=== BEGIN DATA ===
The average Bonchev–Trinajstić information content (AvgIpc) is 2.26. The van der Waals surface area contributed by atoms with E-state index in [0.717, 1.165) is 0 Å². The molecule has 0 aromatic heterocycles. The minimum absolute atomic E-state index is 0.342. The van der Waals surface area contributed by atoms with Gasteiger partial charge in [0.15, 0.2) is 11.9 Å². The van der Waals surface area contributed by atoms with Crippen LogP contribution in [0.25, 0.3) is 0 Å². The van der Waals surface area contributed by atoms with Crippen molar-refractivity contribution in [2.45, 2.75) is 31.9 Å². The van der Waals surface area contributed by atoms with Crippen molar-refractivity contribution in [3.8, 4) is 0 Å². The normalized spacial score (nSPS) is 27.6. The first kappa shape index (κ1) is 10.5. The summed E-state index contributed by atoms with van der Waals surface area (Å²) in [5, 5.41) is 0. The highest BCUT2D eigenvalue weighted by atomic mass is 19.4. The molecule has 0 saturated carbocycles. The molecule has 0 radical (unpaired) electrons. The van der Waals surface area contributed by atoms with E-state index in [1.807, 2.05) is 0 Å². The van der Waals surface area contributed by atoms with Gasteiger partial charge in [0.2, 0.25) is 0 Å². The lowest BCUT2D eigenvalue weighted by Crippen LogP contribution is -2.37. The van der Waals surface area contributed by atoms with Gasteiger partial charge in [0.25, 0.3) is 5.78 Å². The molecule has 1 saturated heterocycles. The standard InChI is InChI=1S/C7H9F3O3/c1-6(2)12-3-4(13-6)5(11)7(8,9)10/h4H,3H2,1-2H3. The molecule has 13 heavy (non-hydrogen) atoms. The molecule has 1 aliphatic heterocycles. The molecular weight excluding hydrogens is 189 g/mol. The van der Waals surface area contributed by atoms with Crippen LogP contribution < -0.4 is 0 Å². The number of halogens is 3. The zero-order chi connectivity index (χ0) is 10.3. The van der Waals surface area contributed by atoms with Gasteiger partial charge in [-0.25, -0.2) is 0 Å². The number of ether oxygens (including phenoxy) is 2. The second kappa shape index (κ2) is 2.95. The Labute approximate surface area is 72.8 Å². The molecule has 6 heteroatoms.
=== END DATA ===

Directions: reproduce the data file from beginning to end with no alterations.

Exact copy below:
The average Bonchev–Trinajstić information content (AvgIpc) is 2.26. The van der Waals surface area contributed by atoms with E-state index in [0.717, 1.165) is 0 Å². The molecule has 0 aromatic heterocycles. The minimum absolute atomic E-state index is 0.342. The van der Waals surface area contributed by atoms with Gasteiger partial charge in [0.15, 0.2) is 11.9 Å². The van der Waals surface area contributed by atoms with Crippen LogP contribution in [0.25, 0.3) is 0 Å². The van der Waals surface area contributed by atoms with Crippen molar-refractivity contribution in [2.45, 2.75) is 31.9 Å². The van der Waals surface area contributed by atoms with Crippen molar-refractivity contribution in [3.8, 4) is 0 Å². The normalized spacial score (nSPS) is 27.6. The first kappa shape index (κ1) is 10.5. The summed E-state index contributed by atoms with van der Waals surface area (Å²) in [5, 5.41) is 0. The highest BCUT2D eigenvalue weighted by atomic mass is 19.4. The molecule has 0 saturated carbocycles. The molecule has 0 radical (unpaired) electrons. The van der Waals surface area contributed by atoms with E-state index in [1.807, 2.05) is 0 Å². The van der Waals surface area contributed by atoms with Gasteiger partial charge in [0.2, 0.25) is 0 Å². The lowest BCUT2D eigenvalue weighted by Crippen LogP contribution is -2.37. The van der Waals surface area contributed by atoms with Gasteiger partial charge in [0.25, 0.3) is 5.78 Å². The molecule has 1 saturated heterocycles. The standard InChI is InChI=1S/C7H9F3O3/c1-6(2)12-3-4(13-6)5(11)7(8,9)10/h4H,3H2,1-2H3. The molecule has 13 heavy (non-hydrogen) atoms. The molecule has 1 aliphatic heterocycles. The molecular weight excluding hydrogens is 189 g/mol. The van der Waals surface area contributed by atoms with Crippen LogP contribution < -0.4 is 0 Å². The number of halogens is 3. The zero-order chi connectivity index (χ0) is 10.3. The van der Waals surface area contributed by atoms with Gasteiger partial charge in [-0.25, -0.2) is 0 Å². The number of ether oxygens (including phenoxy) is 2. The second kappa shape index (κ2) is 2.95. The Labute approximate surface area is 72.8 Å². The molecule has 6 heteroatoms.